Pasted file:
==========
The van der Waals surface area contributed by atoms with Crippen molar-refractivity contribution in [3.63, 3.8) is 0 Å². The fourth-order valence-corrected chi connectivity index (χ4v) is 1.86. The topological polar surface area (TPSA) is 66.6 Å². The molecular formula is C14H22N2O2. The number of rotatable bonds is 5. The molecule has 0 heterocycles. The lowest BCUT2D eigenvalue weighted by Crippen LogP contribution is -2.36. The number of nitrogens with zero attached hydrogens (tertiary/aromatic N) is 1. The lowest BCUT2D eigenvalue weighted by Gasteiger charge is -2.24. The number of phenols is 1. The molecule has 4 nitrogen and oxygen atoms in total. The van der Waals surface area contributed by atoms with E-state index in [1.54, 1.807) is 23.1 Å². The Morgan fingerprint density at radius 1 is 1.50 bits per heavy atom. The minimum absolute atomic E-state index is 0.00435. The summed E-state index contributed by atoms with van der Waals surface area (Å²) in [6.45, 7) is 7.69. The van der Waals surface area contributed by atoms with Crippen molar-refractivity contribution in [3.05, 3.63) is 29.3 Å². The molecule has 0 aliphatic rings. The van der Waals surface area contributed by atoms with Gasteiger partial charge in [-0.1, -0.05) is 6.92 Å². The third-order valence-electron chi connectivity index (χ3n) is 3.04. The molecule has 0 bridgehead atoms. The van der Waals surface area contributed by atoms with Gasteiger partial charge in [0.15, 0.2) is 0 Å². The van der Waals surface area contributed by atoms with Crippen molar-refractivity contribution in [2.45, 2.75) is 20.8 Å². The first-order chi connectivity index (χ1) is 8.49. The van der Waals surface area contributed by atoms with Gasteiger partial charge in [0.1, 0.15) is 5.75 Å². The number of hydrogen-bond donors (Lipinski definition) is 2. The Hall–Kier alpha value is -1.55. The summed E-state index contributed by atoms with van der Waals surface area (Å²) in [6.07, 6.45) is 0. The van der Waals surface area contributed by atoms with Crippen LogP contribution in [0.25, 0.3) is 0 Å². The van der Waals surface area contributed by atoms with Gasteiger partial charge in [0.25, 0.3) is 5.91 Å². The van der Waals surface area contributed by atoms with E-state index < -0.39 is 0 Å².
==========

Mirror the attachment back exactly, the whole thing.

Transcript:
The van der Waals surface area contributed by atoms with Crippen molar-refractivity contribution in [3.63, 3.8) is 0 Å². The fourth-order valence-corrected chi connectivity index (χ4v) is 1.86. The topological polar surface area (TPSA) is 66.6 Å². The molecular formula is C14H22N2O2. The number of rotatable bonds is 5. The molecule has 0 heterocycles. The lowest BCUT2D eigenvalue weighted by Crippen LogP contribution is -2.36. The number of nitrogens with zero attached hydrogens (tertiary/aromatic N) is 1. The lowest BCUT2D eigenvalue weighted by Gasteiger charge is -2.24. The number of phenols is 1. The molecule has 4 nitrogen and oxygen atoms in total. The van der Waals surface area contributed by atoms with E-state index in [1.54, 1.807) is 23.1 Å². The Morgan fingerprint density at radius 1 is 1.50 bits per heavy atom. The minimum absolute atomic E-state index is 0.00435. The summed E-state index contributed by atoms with van der Waals surface area (Å²) in [6.45, 7) is 7.69. The van der Waals surface area contributed by atoms with Crippen molar-refractivity contribution in [3.05, 3.63) is 29.3 Å². The molecule has 0 aliphatic rings. The van der Waals surface area contributed by atoms with Gasteiger partial charge in [-0.1, -0.05) is 6.92 Å². The third-order valence-electron chi connectivity index (χ3n) is 3.04. The molecule has 0 bridgehead atoms. The van der Waals surface area contributed by atoms with Gasteiger partial charge in [0.15, 0.2) is 0 Å². The van der Waals surface area contributed by atoms with Crippen molar-refractivity contribution in [2.45, 2.75) is 20.8 Å². The first-order chi connectivity index (χ1) is 8.49. The van der Waals surface area contributed by atoms with Gasteiger partial charge in [0.1, 0.15) is 5.75 Å². The number of hydrogen-bond donors (Lipinski definition) is 2. The Hall–Kier alpha value is -1.55. The summed E-state index contributed by atoms with van der Waals surface area (Å²) in [6.07, 6.45) is 0. The van der Waals surface area contributed by atoms with Crippen LogP contribution in [0.25, 0.3) is 0 Å². The van der Waals surface area contributed by atoms with Gasteiger partial charge in [0.25, 0.3) is 5.91 Å². The van der Waals surface area contributed by atoms with E-state index < -0.39 is 0 Å².